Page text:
Dressed and ready, I gave one last look to the letter Eleanor held. It was a concise explanation of my conversations with Zane Cobriana to date, as well as where I would be that evening, and why.

If you wish to seek me, the letter continued,

I recommend that you do so peacefully. I want this ceremony to proceed without bloodshed, and you are enough of a soldier to know that Zane's people will not respond well if your flight appears fully armed at the palace. I do not know what serpiente tradition expects of this ceremony; I will return as soon as is seemly. The letter was signed and sealed, and it would be delivered. Now all that was left was to make the words true.

MY GREETING AT the serpiente palace was much gentler this time, and it came in the form of a trio of young female guards. They said little, and while their gazes alternated between distaste and curiosity, I was neither searched nor struck, for which I was grateful beyond belief.

Once again I was led through the twisting maze of the serpiente palace, and though I tried to memorize the turns we took and the doors we passed through, I found it impossible to do so. I was glad I was a willing guest and not a prisoner trying to escape; one could probably wander these halls for hours without finding anyplace familiar. A tendril of curiosity rose. In the past, I never could have imagined exploring the inside of the serpiente palace, which was described as a labyrinth of halls and secret passages. Now, I might have a chance.

I recognized the large honey-oak double doors before my escort pushed them open to reveal the hall where I had met Zane the first day I had come here. Zane was pacing anxiously, while Irene and Charis Cobriana were seated at the large table that dominated the far side of the room. Now Zane dismissed the three guards with a word and greeted me warmly.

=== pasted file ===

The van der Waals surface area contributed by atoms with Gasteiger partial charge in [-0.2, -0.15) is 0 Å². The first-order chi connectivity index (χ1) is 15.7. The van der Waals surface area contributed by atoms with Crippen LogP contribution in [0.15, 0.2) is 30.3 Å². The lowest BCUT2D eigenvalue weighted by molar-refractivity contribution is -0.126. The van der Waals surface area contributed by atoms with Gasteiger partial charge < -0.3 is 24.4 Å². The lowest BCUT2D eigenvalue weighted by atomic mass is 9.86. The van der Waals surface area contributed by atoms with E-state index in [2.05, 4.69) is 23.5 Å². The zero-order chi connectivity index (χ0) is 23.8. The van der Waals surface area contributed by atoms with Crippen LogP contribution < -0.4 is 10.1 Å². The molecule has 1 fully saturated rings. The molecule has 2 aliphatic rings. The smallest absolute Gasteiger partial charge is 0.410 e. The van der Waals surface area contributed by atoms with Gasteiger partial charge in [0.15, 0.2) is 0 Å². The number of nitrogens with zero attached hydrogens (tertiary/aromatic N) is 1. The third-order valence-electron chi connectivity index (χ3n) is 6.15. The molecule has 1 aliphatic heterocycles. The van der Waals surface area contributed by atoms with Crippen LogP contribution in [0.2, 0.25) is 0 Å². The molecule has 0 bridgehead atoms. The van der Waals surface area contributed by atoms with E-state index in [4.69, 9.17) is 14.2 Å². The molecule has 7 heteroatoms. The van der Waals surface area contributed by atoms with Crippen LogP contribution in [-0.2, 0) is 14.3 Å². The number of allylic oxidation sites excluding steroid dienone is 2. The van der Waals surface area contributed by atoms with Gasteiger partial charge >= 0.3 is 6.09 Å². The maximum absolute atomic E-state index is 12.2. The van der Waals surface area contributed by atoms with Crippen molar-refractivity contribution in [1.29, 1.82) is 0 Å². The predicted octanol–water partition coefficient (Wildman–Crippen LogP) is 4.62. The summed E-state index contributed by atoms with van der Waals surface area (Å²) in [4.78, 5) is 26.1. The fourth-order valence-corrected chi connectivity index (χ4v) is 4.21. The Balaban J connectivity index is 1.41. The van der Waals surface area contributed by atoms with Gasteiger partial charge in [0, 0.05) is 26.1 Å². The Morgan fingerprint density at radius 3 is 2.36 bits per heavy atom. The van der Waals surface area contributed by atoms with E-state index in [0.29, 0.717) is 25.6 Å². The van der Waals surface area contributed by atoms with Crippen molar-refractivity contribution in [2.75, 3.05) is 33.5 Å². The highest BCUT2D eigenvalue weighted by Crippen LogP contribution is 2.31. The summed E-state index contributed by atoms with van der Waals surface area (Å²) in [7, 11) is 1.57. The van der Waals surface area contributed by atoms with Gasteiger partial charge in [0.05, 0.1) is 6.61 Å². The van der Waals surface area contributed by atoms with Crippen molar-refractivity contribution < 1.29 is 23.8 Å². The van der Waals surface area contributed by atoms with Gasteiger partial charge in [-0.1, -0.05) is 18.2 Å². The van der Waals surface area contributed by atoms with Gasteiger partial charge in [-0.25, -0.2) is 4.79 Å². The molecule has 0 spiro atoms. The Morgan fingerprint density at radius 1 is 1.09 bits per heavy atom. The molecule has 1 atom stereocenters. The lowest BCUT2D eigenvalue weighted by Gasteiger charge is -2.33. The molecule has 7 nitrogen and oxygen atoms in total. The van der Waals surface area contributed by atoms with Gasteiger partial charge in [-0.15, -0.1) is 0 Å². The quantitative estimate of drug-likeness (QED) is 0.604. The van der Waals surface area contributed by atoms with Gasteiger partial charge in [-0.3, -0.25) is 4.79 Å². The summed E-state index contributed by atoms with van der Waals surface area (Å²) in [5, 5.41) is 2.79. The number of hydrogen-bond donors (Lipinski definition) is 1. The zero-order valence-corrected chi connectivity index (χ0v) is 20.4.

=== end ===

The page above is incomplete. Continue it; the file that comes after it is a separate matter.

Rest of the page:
"Danica, allow me to introduce Naga Charis Cobriana," he first began formally. "And you have met my sister, Irene."

"A pleasure to meet you." I was very proud of myself; my voice did not shake as I greeted the present Naga of the serpiente, Zane's mother.

I also forced myself to meet her gaze as I spoke, as was polite; Charis did not attempt to hold my eye. "My son speaks quite highly of you." There was some laughter in her voice, as if Zane's speaking "quite highly" might have been intermixed with his speaking quite lowly, but considering I had been on pins and needles lately, I could only imagine how Zane had been around his family.

"How shortly should I expect your guards to storm the palace?" Zane asked, his voice also holding an amused lilt that did not manage to completely cover the more serious thoughts beneath.

"The Royal Flight will be informed of my whereabouts shortly before sunrise, if I have not returned by then," I answered, my voice as light as his despite my nervousness. One of the hall's double doors opened partially and Adelina entered. She nodded deferentially to Charis and Irene, then said, "Zane, you are needed."

"Am I?" Zane's voice was clipped, not cold but short with tension. "I'd like to know what your guard needs me for at this moment."

"I need to speak to you," she amended, with a look to kill directed at me.

"You can speak as freely in front of Danica as you can in front of me," Zane assured her.

A moment of awkward silence followed, stretching until Irene stood and put a hand on Zane's arm. The cobra caught Zane's eye and nodded sharply in Adelina's direction, a silent command. "She deserves a chance to speak with you before the ceremony. Mother and I will prepare Danica."